Iran, which recently agreed to allow snap inspections of its nuclear facilities, on Sunday hailed Libya's decision to scrap its weapons of mass destruction and called for pressure to be placed on Israel to do the same.
Libya, after negotiations with the United States and Britain, agreed on Friday to disclose the country's weapons of mass destruction and related programs and to open the country to international inspectors to oversee their elimination.
Iran, accused by Washington of secretly developing an atom bomb, welcomed Libya's decision as "positive."
"Iran welcomes any step taken by any country to dismantle weapons of mass destruction," Foreign Ministry spokesman Hamid Reza Asefi told a news conference.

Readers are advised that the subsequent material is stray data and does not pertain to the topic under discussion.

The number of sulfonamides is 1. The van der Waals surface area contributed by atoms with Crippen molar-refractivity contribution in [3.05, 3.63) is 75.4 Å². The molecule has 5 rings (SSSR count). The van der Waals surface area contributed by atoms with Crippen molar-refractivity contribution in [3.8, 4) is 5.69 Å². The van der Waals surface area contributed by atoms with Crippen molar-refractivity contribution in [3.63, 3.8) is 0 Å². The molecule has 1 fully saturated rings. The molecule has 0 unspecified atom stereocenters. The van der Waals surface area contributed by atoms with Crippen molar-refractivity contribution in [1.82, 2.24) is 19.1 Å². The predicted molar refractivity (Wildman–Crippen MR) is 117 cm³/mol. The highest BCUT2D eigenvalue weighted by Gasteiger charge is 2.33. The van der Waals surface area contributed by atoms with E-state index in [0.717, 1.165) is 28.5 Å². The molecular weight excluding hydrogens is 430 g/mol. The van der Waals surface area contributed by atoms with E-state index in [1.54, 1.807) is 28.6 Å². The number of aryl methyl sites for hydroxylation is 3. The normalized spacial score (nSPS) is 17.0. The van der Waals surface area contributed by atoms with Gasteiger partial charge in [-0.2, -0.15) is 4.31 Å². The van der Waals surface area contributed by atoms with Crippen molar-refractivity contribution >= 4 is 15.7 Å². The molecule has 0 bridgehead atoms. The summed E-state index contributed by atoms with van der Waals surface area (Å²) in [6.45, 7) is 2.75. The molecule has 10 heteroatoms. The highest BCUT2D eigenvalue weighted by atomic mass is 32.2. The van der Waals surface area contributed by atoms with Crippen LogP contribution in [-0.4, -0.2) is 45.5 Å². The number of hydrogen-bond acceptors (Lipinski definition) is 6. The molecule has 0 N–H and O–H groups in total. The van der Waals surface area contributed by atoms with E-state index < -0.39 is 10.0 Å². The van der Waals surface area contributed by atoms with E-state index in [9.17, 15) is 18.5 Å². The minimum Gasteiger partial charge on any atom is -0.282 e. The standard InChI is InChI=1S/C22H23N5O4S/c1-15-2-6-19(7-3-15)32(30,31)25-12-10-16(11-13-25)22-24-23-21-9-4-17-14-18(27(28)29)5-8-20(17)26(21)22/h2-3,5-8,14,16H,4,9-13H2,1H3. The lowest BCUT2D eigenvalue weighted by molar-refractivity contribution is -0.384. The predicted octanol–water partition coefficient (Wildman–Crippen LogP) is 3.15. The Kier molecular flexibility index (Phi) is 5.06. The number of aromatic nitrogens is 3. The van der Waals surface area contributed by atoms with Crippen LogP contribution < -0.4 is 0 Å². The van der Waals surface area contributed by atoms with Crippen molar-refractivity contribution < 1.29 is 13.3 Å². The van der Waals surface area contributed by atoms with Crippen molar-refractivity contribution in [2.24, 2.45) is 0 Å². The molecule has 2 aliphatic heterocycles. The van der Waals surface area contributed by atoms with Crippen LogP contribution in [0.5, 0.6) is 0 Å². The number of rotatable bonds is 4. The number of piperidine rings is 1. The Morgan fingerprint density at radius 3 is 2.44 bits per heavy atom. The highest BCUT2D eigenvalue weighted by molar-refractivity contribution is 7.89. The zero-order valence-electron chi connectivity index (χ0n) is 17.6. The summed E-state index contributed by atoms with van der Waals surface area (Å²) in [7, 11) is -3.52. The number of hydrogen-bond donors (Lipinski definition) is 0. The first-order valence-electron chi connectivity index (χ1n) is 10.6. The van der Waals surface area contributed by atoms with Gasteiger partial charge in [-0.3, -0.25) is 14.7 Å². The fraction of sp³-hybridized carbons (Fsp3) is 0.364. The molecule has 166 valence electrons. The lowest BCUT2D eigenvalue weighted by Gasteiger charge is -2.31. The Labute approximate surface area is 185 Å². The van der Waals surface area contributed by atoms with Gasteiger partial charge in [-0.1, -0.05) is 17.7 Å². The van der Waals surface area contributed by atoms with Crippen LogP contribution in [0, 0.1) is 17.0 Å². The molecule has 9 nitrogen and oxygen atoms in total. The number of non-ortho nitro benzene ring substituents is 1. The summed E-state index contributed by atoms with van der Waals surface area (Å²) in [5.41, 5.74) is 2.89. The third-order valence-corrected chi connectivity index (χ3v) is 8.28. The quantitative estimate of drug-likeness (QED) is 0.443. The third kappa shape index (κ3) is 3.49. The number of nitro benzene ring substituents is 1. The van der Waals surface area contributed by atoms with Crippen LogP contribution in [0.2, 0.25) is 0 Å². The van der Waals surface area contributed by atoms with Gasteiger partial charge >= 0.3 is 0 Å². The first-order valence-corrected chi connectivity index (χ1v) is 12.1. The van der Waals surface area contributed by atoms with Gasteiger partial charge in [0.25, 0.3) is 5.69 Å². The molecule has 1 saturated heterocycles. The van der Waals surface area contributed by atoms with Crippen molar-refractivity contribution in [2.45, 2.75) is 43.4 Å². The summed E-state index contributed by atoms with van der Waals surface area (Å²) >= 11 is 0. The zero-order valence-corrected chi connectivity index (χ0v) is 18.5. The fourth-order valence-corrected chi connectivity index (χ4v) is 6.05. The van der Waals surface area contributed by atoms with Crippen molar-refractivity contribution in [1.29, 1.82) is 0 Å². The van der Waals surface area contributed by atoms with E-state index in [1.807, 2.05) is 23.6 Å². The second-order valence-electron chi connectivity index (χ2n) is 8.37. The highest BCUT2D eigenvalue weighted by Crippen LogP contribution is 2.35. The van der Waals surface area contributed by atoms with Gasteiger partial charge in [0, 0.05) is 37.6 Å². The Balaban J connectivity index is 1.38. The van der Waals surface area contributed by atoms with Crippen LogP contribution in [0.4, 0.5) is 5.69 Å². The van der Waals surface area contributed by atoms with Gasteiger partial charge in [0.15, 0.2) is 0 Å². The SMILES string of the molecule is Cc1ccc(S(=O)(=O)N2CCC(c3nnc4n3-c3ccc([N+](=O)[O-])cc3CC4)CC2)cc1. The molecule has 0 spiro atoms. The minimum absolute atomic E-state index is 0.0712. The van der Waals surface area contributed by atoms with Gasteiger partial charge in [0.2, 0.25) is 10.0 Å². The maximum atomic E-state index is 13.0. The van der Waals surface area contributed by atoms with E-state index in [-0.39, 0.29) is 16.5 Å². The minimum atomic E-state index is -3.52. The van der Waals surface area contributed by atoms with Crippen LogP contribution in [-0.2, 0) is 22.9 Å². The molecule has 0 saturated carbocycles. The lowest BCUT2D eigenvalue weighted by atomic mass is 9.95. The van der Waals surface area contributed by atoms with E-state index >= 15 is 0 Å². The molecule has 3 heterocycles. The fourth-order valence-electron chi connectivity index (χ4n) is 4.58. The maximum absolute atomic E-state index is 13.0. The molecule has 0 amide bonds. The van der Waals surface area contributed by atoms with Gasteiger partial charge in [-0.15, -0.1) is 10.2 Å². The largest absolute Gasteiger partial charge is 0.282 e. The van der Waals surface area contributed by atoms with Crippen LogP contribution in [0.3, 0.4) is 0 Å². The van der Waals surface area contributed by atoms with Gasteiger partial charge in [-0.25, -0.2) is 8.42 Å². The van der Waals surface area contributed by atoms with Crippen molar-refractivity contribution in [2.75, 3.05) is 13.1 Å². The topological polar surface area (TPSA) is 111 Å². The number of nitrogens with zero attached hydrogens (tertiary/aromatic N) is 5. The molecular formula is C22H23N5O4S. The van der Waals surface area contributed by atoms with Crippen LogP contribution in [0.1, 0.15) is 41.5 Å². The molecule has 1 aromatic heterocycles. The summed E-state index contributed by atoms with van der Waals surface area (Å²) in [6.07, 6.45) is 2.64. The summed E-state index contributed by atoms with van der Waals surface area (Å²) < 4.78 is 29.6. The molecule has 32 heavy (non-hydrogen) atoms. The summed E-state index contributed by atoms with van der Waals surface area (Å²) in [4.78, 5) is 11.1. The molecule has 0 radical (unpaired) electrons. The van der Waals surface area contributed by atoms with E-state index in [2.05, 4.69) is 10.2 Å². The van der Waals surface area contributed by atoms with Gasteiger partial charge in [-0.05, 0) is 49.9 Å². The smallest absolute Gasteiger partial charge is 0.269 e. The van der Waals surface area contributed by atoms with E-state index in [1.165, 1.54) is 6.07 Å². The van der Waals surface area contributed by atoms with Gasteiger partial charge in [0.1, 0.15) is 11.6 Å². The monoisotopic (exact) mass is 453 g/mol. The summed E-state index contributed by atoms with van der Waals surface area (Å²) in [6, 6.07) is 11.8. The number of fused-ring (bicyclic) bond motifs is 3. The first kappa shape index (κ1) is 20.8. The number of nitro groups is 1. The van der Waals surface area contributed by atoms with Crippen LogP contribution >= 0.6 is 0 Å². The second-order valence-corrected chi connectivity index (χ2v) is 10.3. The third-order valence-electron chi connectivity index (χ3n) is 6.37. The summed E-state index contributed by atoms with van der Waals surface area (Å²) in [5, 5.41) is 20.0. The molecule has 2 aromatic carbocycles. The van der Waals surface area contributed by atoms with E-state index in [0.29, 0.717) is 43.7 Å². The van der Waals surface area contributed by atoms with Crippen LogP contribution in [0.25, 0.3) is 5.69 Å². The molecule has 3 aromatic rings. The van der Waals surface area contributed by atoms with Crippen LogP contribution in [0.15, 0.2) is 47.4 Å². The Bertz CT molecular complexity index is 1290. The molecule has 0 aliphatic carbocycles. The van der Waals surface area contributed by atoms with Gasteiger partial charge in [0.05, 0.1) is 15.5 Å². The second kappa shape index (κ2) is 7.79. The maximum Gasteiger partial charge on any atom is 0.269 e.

U.S. President George W. Bush, who praised Libya for taking "essential steps" on the arms programs, in a clear reference to Iran and North Korea's disputed nuclear program said: "I hope that other leaders will find an example in Libya's announcement."
Iran, under mounting international pressure, on Thursday signed an Additional Protocol to the nuclear Non-Proliferation Treaty (NPT) that allows the U.N. nuclear watchdog to conduct snap inspections.
Washington has labeled Iran part of an "axis of evil" and says it is using its atomic energy program as a cover to develop an atom bomb. Tehran denies it, saying its nuclear policy is entirely peaceful and devoted to generating power.
"Iran believes that the whole world should move along the path of destroying such weapons," Asefi said.
Asefi urged the international community to press harder on Israel to comply with international law on its alleged nuclear program.
"It is the time for the world to push for Israel's disarmament as the main threat to the region," he said.
Israel, Iran's arch-foe, is widely believed by security analysts to have dozens of nuclear warheads. It refuses to confirm possessing nuclear arms but has not signed the NPT.